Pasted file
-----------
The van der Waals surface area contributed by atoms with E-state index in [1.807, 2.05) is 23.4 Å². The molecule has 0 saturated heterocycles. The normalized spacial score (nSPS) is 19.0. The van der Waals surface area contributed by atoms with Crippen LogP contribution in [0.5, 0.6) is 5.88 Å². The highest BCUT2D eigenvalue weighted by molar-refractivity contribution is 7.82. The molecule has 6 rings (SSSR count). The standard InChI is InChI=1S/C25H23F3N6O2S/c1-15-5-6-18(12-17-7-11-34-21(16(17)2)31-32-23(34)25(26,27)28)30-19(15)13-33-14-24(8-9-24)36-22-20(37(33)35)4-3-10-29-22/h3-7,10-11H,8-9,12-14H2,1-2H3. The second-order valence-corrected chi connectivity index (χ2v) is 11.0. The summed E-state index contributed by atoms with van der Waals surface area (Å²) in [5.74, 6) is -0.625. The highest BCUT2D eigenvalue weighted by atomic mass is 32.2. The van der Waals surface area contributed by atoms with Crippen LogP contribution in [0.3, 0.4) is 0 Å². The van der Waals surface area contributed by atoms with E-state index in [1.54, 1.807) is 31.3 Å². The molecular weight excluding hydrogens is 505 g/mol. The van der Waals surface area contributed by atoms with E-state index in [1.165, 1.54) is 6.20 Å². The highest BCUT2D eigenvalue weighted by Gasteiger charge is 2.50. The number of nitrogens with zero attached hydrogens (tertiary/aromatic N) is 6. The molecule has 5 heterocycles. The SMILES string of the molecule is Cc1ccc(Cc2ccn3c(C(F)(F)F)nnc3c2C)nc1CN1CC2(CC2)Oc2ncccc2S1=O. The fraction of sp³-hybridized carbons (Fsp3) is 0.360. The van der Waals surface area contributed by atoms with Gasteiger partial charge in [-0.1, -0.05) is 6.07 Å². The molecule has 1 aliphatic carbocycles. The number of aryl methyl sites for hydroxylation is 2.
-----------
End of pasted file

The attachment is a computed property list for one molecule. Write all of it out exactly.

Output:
The van der Waals surface area contributed by atoms with E-state index in [1.807, 2.05) is 23.4 Å². The molecule has 0 saturated heterocycles. The normalized spacial score (nSPS) is 19.0. The van der Waals surface area contributed by atoms with Crippen LogP contribution in [0.5, 0.6) is 5.88 Å². The highest BCUT2D eigenvalue weighted by molar-refractivity contribution is 7.82. The molecule has 6 rings (SSSR count). The standard InChI is InChI=1S/C25H23F3N6O2S/c1-15-5-6-18(12-17-7-11-34-21(16(17)2)31-32-23(34)25(26,27)28)30-19(15)13-33-14-24(8-9-24)36-22-20(37(33)35)4-3-10-29-22/h3-7,10-11H,8-9,12-14H2,1-2H3. The second-order valence-corrected chi connectivity index (χ2v) is 11.0. The summed E-state index contributed by atoms with van der Waals surface area (Å²) in [5.74, 6) is -0.625. The highest BCUT2D eigenvalue weighted by atomic mass is 32.2. The van der Waals surface area contributed by atoms with Crippen LogP contribution in [0.3, 0.4) is 0 Å². The van der Waals surface area contributed by atoms with E-state index in [1.54, 1.807) is 31.3 Å². The molecular weight excluding hydrogens is 505 g/mol. The van der Waals surface area contributed by atoms with E-state index in [1.165, 1.54) is 6.20 Å². The highest BCUT2D eigenvalue weighted by Gasteiger charge is 2.50. The number of nitrogens with zero attached hydrogens (tertiary/aromatic N) is 6. The molecule has 5 heterocycles. The SMILES string of the molecule is Cc1ccc(Cc2ccn3c(C(F)(F)F)nnc3c2C)nc1CN1CC2(CC2)Oc2ncccc2S1=O. The fraction of sp³-hybridized carbons (Fsp3) is 0.360. The van der Waals surface area contributed by atoms with Gasteiger partial charge in [-0.1, -0.05) is 6.07 Å². The molecule has 1 aliphatic carbocycles. The number of aryl methyl sites for hydroxylation is 2.